Gary Hustwit deftly brings the urban design conversation out of the grand halls of academia and down to the street in “Urbanized,” the last installation in his design documentary trilogy. The film takes viewers on a whirlwind tour of global cities facing universal issues, showcasing solutions and underlying philosophies through interviews with an international array of architects, planners, and theorists. It is these issues that, according to Hustwit, guided the film’s production; he chose urban problematics that serve as microcosms of the contradictions, challenges, and joys of the 21st century city. The subject matter is particularly apt as “the city” increasingly tends to mean “the world”: more than half the world population now lives in cities and that proportion is rising, a fact many of the film’s experts were quick to point out.
Hustwit escorts us through the rapid bus transit system in Bogotá, the creation of safety through design in Khayelitsha (South Africa), the High Line Park in Manhattan, the informal settlements of Mumbai, and the street-scale dysfunction of designed-from-above Brasília, among others. The common thread of these snapshots? The fact that cities concentrate the assets and complications of the human condition, and that urban design manages these factors to the advantage or detriment of those who live there.
The release of Urbanized could not be better timed. Many of the concepts introduced in the film–the notion of the city as a social laboratory, a terrain for contestation, the victim of interurban competition, and a promising vehicle for democracy–may seem like Urban Theory 101 for those in the field of urban design. Yet Hustwit deftly translates these concepts for the very people they are intended to serve. Here we have the real accomplishment of “Urbanized:” it provides activists, organizers, concerned citizens, and underrepresented populations with a toolkit, enabling them to join the conversation. This comes at the exact moment that the popularity of participatory planning and civic engagement is on the rise. Indeed, “Urbanized” intimates that many urban designers have realized that cities developed without the contribution of residents and users rarely work.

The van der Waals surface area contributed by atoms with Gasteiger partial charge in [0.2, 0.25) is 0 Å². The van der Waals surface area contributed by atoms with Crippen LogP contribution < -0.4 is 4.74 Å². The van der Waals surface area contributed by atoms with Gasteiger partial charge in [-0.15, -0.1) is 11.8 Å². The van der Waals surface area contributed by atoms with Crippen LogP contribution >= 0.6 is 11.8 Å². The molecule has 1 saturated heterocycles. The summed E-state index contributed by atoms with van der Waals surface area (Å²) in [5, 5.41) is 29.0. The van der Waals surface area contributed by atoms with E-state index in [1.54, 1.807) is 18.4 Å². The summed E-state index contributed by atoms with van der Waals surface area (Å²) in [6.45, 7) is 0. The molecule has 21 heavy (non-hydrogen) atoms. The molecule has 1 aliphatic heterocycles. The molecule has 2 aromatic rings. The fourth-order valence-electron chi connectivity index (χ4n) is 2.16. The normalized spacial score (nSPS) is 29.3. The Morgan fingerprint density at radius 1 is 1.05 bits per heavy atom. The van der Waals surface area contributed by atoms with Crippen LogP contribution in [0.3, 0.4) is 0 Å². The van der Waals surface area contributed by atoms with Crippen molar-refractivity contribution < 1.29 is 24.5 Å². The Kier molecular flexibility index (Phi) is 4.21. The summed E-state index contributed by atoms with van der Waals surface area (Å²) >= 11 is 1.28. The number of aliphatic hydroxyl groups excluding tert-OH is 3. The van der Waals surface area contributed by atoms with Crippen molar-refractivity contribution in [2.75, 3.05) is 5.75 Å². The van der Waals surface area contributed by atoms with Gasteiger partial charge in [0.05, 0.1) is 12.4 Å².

Thus we are left with Hustwit’s progressive mandate: make cities arenas for democratic engagement, and thereby, better places to live. I say progressive, but “Urbanized” fell short of radical. While the filmmaker overtly advocates for a heavy public hand in creating “livable” cities in which to dwell, play, commute, and consume, there is a notable absence of “work” in the film. That is, Hustwit has demonstrated how we can house, transport, entertain and protect urban dwellers through government intervention, but he does not provide a single example of how we can employ city residents. As joblessness is both foundational to many of the urban issues presented in “Urbanized” and an outcome of a neoliberal political program, its lack of coverage was the film’s greatest weakness. With talk of the (un)employment crisis come matters of race, class, and gender, all of which were notably missing. Though one can only expect so much inquiry in one documentary, a head nod to the way these factors play out across the urban landscape would have been appreciated.
Urbanized will be available on iTunes and Netflix by the end of the year. Information about upcoming screenings in nearby cities can be found HERE.